TPM News

by Dafna Linzer ProPublica, March 18, 2011, 3:36 p.m.

President Obama's counterterrorism adviser, John O. Brennan, delivered the administration's most forceful public call to date for the closure of the Guantanamo Bay Detention Center and the use of federal courts to try some detainees held there.

Pointing the finger at Congress, he called legislative efforts to block prisoner transfers to the United States for trial or detention an "unprecedented encroachment" on Obama's authorities to prosecute suspects.

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The political battlefield in Wisconsin has expanded beyond the recall efforts targeting legislators and, potentially, Gov. Scott Walker (R). A progressive issue advocacy group, the Greater Wisconsin Committee, is running a new ad about the nominally non-partisan state Supreme Court race this April, tying incumbent Justice David Prosser to Walker's conservative brand.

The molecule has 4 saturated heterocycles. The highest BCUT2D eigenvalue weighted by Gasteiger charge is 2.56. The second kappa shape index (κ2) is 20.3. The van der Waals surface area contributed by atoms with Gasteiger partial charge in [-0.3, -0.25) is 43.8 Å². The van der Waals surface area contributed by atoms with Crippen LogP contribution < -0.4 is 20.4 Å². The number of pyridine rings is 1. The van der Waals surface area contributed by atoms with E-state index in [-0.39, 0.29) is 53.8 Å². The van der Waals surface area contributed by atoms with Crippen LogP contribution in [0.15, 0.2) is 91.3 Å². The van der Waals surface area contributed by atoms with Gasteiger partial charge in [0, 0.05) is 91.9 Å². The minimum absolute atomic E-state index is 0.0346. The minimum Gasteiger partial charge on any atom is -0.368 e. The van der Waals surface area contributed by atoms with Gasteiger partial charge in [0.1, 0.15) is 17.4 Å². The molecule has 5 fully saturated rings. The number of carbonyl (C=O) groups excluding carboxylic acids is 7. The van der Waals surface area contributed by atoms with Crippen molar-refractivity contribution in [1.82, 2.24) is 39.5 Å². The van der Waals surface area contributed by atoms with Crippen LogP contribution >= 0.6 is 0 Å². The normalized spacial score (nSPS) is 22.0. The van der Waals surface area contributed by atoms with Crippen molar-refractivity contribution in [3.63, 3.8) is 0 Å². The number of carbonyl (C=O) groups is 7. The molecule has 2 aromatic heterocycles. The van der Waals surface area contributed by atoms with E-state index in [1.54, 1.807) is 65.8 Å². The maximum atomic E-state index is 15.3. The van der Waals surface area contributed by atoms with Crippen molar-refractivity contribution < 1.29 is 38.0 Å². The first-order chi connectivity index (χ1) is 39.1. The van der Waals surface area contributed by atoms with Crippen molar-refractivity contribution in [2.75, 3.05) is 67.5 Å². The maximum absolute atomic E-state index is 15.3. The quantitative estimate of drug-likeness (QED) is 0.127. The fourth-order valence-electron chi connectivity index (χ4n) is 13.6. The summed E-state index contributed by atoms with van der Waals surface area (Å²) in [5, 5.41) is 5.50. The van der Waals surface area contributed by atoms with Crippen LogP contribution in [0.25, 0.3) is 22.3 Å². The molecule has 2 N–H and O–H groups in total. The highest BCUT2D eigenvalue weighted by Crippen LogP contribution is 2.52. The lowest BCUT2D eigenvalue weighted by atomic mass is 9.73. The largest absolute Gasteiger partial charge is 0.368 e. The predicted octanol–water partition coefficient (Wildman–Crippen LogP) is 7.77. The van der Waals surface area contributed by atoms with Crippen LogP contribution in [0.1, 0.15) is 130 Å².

"Can we trust David Prosser to be impartial?" the announcer says. "In the legislature, Prosser and Walker voted the same way 95 percent of the time -- both voting against the middle class."

"As a judge, Prosser has sided with corporations, and against workers. Now, Prosser has promised to act as a 'complement' to Walker -- because his views 'closely mirror' Walker's. Tell David Prosser, judges should be independent -- not a rubber stamp for Scott Walker."

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1||Following uprisings elsewhere in the Middle East, Libyans took to the streets in February calling for leader Muammar Qaddafi to step down and end his 40-year reign. What began as peaceful protests escalated into a violent uprising, with rebel forces battling Qaddafi loyalists for control of the country. ||I94/ZUMA Press/Newscom&&

2||In late February, protesters poured into the stress in cities including Benghazi, demanding that Qaddafi relinquish power. ||d77/ZUMA Press/Newscom&&